Wherein Drowning Makes You Happy

Hello, yeah, it's been a while

Not much, how 'bout you?

Bonus points if you can finish the song. I don't really want to see you tonight, though, unless you're Tyler. I'm pretty sure the only place I ever want to be is in my bed with some chocolate, Tyler reading an article on his ipad, both of us watching Top Chef. This all starts at eight PM sharp, so just let me go.

Look at it. It's so beautiful.
I haven't blogged because our warrantied computer has been waiting for a warrantied part on back order. Lenovo was in no big hurry to appease a customer who already paid their money. Don't worry, capitalism, I still love you.

My point is, our computer is finally working again and still I have been slow to get back on the blogging horse. After you don't say stuff for a while, you wonder if there's anything to say. I know, it makes so much sense.

I've been living my life. Turning 42. Putting some much needed distance between me and winter. I'm pretty sure that watching my kids play in our backyard is as good as it gets.

I said something at a party on Friday. I said that "we were conned" into parenthood. It got a laugh, which was why I said it. But I've been feeling like a traitor all weekend.

The LDS church is all about families, and we hear about that from the time we're small. I totally bought it, hook, line, and sinker. Then I had four kids in under six years, and felt like I was drowning. There were (are) times that I was (am) like, "WHY DIDN'T ANYONE TELL ME."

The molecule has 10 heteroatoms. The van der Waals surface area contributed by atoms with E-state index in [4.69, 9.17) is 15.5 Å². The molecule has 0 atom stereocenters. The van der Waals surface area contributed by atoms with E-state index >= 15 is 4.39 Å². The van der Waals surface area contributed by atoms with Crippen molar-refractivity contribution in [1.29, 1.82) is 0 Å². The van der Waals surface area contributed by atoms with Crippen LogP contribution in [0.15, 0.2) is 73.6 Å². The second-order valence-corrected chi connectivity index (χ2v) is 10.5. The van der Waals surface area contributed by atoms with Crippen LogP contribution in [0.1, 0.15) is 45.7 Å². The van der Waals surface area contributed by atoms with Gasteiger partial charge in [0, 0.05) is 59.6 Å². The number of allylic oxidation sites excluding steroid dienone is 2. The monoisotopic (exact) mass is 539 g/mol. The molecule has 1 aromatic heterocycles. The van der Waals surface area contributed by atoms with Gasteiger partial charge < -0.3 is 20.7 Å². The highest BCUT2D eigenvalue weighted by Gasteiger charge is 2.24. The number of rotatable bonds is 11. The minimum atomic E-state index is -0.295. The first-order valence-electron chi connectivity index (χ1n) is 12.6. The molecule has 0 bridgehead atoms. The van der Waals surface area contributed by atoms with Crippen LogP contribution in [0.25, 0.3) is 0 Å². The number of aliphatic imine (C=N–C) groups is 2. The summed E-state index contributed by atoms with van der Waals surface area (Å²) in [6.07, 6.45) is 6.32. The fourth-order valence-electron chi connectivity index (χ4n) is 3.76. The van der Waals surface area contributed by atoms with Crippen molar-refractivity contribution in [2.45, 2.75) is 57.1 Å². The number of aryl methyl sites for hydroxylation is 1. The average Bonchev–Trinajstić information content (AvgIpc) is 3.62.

Conning someone implies deceit, however, and no one has ever deceived me. When I say "we were conned," what I really mean is that we were so clueless. Someone warning me, what would that have done? An apostle getting up in general conference, rolling his eyes and saying "buckle up, this is going to suuuuuuuck...." I don't know. I don't think that's the answer.

Maybe someone warning me would have scared me off. The thought of that is inconceivable to to me. The thought of not having these people, these children in my life - not knowing each of these little individuals. There really aren't words.

Social media has brought that home - every day there's someone on Facebook or Twitter talking real talk about fighting or throw-up or lost shoes or how much they miss their sleep. I love it. I am one of those people. It feels good to commiserate. But I always assume that people know how much I love and want my children.

When I tell someone to have a family, it is not because they are in for angelic, sunlit moments. Some of it is those moments, but just as essential to the experience is the throw-up, the lost sleep, the confusion, the screwing up and ensuing guilt, the noise, the relentless need. All of it. All of it.

The hardest truth is that the pinnacle of happiness is to grow as a person. And growing as a person does not happen without pain. This has been my hardest lesson in life, one I will be learning until the day I die.

When I say we were conned, I don't mean we were conned about the result of parenthood - joy and happiness. I mean we were clueless about the ways it would get us there.

Yesterday in my ward a young lady, who had just returned from an LDS mission in Brazil, spoke to our congregation. And God bless her, she said this about her year-and-a-half experience.

"It hurt. But I grew."

The end.